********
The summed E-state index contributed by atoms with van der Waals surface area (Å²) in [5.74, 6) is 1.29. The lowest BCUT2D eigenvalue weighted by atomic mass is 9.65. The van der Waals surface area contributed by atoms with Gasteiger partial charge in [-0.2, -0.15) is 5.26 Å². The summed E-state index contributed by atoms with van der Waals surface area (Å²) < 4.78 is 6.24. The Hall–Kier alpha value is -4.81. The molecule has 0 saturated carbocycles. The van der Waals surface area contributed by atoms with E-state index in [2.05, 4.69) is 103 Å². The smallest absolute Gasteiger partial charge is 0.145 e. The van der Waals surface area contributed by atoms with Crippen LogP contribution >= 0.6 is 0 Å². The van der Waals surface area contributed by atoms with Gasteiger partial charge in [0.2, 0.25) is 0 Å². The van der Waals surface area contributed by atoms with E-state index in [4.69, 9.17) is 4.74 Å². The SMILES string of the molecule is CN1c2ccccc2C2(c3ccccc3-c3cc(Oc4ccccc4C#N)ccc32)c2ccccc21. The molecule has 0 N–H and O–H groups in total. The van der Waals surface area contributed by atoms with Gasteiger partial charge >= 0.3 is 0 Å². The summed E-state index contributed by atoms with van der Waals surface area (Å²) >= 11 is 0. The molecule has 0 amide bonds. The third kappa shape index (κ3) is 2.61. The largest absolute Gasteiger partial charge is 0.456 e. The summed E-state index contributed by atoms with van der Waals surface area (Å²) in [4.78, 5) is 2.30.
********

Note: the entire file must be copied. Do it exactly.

The summed E-state index contributed by atoms with van der Waals surface area (Å²) in [5.74, 6) is 1.29. The lowest BCUT2D eigenvalue weighted by atomic mass is 9.65. The van der Waals surface area contributed by atoms with Gasteiger partial charge in [-0.2, -0.15) is 5.26 Å². The summed E-state index contributed by atoms with van der Waals surface area (Å²) < 4.78 is 6.24. The Hall–Kier alpha value is -4.81. The molecule has 0 saturated carbocycles. The van der Waals surface area contributed by atoms with E-state index in [2.05, 4.69) is 103 Å². The smallest absolute Gasteiger partial charge is 0.145 e. The van der Waals surface area contributed by atoms with Crippen LogP contribution >= 0.6 is 0 Å². The van der Waals surface area contributed by atoms with Gasteiger partial charge in [0.2, 0.25) is 0 Å². The van der Waals surface area contributed by atoms with E-state index in [4.69, 9.17) is 4.74 Å². The SMILES string of the molecule is CN1c2ccccc2C2(c3ccccc3-c3cc(Oc4ccccc4C#N)ccc32)c2ccccc21. The molecule has 0 N–H and O–H groups in total. The van der Waals surface area contributed by atoms with Gasteiger partial charge >= 0.3 is 0 Å². The summed E-state index contributed by atoms with van der Waals surface area (Å²) >= 11 is 0. The molecule has 0 amide bonds. The third kappa shape index (κ3) is 2.61. The largest absolute Gasteiger partial charge is 0.456 e. The summed E-state index contributed by atoms with van der Waals surface area (Å²) in [4.78, 5) is 2.30.